Master EEG hackers [MOG] and [Tim] over at the Makers Local 256 have been working on creating a Bluetooth EEG listener made from a Mattel Mindflex. This build is based on an earlier build of a group called [Frontier Nerds] (thanks for the heads up [Nathan]!), but this version ditches the Arduino in favor of a basic serial to bluetooth adapter for the sake of power efficiency (as well as not having to keep an Arduino strapped to you head). We have covered a few Mindflex hacks before, but this seems to be the most useful in a practical sense. They have included the code for a Bluetooth serial data logger, and the earlier build shows a good example of captured data visualization.
Behold the Bodystick, an instrument built and demonstrated by [Erich Lesovsky]. It’s a bit like a string bass but instead of strings there is a strip of VHS tape. Apparently not all VHS tape will work, but if you have the right kind you can run voltage through it and then change the resistance with a touch of your finger. It seems that the hand not touching the tape needs to be touching a conductive pad, completing the circuit. The resulting resistance changes the oscillator values on a CD40106 CMOS chip. This project is a bit out there (just like [Erich’s] Mega-Tape-O-Phone), and in keeping with its peculiarity is the demo video after the break. Enjoy!
Continue reading “Using videotape tape as a controller”
After seeing Toy Story [Will Gorman’s] son wanted to play the Crane Game. Rather than hanging out in the lobby of the pizza parlor, [Will] built one at home using Lego. The skill crane as he calls it has a large gantry to travel over the top of the treasure box. The claw can move side to side on the gantry, dropping for a chance at some loot once it’s in the right place. See a successful run in the video after the break and if you can’t help yourself, there’s build instructions that will have you up and running in no time. But you don’t have to build it out of Lego, sometimes you just need some junk to pull one of these together. Continue reading “Home claw game delights the little ones”
This is a fantastic high school project. [Shmendrik213] built and robot a programmed it to follow common traffic rules. The robot drives itself with a DC motor, using one servo for steering and another to pan a webcam back and forth. The netbook that comes along for the ride is running a VB.NET program that can detect an upcoming intersection, read the street sign, and react based on other cars currently at the intersection.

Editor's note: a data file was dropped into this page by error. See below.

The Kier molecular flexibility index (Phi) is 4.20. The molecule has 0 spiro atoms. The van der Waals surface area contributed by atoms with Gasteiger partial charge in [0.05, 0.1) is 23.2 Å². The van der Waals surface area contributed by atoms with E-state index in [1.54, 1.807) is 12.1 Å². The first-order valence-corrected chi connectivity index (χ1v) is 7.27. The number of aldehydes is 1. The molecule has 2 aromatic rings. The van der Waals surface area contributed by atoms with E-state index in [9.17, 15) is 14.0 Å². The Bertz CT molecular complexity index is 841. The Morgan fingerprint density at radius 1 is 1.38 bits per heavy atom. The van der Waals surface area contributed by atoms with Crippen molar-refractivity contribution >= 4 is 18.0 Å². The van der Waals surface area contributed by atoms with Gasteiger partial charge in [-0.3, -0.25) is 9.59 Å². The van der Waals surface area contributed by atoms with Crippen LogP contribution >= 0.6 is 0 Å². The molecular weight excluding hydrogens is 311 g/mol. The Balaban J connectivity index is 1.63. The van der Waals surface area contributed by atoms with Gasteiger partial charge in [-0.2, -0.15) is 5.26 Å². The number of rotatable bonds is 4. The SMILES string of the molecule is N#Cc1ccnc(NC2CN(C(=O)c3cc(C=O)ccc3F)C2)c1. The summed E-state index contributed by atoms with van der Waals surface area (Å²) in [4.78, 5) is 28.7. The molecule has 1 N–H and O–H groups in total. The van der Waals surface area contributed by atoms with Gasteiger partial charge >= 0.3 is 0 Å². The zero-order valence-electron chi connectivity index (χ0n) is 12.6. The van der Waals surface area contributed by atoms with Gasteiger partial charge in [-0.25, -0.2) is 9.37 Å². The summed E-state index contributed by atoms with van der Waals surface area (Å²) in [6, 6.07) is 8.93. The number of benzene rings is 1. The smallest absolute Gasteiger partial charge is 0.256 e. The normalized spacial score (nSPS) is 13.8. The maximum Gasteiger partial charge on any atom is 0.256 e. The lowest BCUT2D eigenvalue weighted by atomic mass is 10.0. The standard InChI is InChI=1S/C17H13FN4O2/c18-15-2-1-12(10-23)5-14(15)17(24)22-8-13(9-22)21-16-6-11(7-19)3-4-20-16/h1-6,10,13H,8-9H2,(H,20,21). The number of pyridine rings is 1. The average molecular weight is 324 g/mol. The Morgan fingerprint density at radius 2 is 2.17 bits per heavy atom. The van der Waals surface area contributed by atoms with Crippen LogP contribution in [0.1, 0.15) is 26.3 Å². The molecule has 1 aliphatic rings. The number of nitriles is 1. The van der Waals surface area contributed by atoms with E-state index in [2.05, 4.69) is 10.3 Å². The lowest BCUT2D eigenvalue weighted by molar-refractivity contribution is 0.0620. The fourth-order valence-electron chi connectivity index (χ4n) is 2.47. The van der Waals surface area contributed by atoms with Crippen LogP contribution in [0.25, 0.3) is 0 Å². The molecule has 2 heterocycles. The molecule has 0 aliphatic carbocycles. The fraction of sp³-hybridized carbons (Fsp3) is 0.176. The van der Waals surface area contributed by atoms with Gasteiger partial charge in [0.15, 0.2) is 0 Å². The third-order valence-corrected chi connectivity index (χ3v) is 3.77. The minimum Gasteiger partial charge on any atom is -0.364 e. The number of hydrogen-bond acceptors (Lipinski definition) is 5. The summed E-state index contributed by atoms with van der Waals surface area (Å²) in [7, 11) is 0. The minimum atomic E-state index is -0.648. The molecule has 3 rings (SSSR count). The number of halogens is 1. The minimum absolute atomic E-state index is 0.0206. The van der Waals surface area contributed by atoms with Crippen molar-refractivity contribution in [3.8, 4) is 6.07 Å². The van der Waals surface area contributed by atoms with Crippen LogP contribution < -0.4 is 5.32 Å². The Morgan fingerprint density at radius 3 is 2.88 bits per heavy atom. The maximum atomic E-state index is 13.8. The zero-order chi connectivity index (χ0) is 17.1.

The hardware is running on an Altera processor using firmware programmed in VHDL. We remember building a tissue box holder for one of our high school projects. Looks like the times have changed since then.
[Ewan Hemingway] tipped us off about his new Android app, Androidome. This is the first one he’s turned out after going through our Android development tutorials. It combines an app running on his Android 2.1 device with a computer running Max/MSP 5. The two don’t needed to be tethered, they just need to be on the same wireless network. This won’t be the best solution if you’re doing live performances, as the buttons on the screen end up being quite small. But as you can see after the break, it’s a great way to get into working with the Monome interface and decide if you want to build a dedicated physical version of the tool.
Continue reading “Androidome: Monome for Android”
Here’s an interesting setup using a GameBoy Advance as an interface and power supply for a PIC microprocessor. He’s got the PIC connected to the serial port of the GameBoy Advance and is able to pass and retrieve data for display on the screen. You can see above that he is showing two analog values from the pic. You can download the schematic and source code and see a few more pictures, but that’s about it.